Marv Tomlinson has something to be proud of.
His car is a hero.
That means it was driven by a real movie industry employee.
In his case, the 1934 Ford coupe was driven by Johnny Depp in the making of the movie “Public Enemies.”
Tomlinson is the owner of two of the 200 cars that were used in the making of the movie, which recreates the activities of well-known 1930s gangster John Dillinger. Approximately 15 of those cars were shown at the Iola Old Car Show last month.
Tomlinson, of Poynette, Wis., is excited to talk about hiscars’ involvement in the film. His 1934 Ford was used in 28 days of filming, while a second vehicle belonging to him, a 1930 Model A sedan delivery, was on set for 11 days.
The Model A delivery holds fond memories for Tomlinson, whose father owned and operated a general store in Poynette. He remembers riding with his father on Saturdays as he delivered groceries from a Model A.
“So, when I bought this, I knew I had to put the name of my dad’s store on it,” he said during an early morning rain storm at the Iola show.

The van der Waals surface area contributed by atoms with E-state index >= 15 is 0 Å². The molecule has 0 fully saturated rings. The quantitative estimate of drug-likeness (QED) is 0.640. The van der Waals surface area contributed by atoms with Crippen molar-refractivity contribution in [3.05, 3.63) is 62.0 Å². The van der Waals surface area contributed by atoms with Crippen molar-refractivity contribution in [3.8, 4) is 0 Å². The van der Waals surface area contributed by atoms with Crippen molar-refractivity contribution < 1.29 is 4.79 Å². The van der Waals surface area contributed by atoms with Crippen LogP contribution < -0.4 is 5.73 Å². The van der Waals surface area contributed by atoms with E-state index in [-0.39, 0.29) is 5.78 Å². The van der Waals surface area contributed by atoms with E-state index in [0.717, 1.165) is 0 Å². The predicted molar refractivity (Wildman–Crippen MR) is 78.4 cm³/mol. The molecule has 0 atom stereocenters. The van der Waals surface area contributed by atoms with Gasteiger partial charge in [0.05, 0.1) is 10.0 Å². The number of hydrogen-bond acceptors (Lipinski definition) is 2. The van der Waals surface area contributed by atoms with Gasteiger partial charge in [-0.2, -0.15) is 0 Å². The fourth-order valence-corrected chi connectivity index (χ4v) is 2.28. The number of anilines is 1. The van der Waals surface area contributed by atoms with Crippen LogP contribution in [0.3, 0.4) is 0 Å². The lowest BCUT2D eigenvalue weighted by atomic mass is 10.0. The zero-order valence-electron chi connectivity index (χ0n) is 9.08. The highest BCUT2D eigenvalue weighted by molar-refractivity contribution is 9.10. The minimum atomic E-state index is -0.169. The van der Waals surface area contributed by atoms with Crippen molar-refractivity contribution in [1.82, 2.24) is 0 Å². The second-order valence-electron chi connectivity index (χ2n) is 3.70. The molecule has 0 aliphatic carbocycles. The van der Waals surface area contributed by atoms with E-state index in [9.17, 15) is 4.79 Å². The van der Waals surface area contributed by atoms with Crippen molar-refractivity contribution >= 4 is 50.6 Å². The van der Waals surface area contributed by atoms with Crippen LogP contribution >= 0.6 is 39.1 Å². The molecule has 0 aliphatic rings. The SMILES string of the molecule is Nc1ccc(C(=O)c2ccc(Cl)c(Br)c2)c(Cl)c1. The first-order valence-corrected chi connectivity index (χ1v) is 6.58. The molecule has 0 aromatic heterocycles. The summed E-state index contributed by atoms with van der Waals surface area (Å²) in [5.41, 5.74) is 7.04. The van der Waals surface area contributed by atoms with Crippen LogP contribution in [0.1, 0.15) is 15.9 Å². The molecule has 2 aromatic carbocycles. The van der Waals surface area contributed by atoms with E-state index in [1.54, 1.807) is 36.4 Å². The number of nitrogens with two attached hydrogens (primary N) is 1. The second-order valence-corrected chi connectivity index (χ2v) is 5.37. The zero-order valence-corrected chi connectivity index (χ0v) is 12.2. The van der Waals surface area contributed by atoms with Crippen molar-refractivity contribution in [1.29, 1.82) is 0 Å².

Although he was a vendor at the show, Tomlinson had the two vehicles in the “Public Enemies” display and enjoyed talking with many spectators about it.
During the filming, Tomlinson or his friend, Carl Peronto, usually drove the two vehicles. But there were times when Depp drove the ’34 coupe or another driver filled in.
In order to drive the cars, they needed to wear period clothing to fit in with the movie. If they didn’t have anything appropriate, he said they would report to wardrobe to be outfitted.
Tomlinson had intended to only participate in filming in Columbus, Wis., but that quickly changed as director Michael Mann seemed to really like the ’34 coupe.
After Columbus, Wis., the cars were used in filming in Manitowish Waters, Oshkosh and Beaver Dam, Wis. Tomlinson said he would not go to Chicago, as he was leery of taking the car to the city, but eventually agreed. Universal Pictures provided security at the garages where the cars were kept and made other provisions that made Tomlinson more comfortable with the situation.
The days of filming could be intense, as some days were long—24 hours straight. And, even though the cars were the stars, there was a bit of acting required by the drivers.
“You might have to act a certain way, swerve a bit in a chase or act a bit afraid, all to fit in with what was going on,” said Peronto, adding that he has a new appreciation for what goes into making a movie.
The filming in Chicago was during the night, with regular activity going on, including two real, unplanned, drive-by shootings.
“Public Enemies,” starring Johnny Depp and directed by Michale Mann, will debut in the summer of 2009.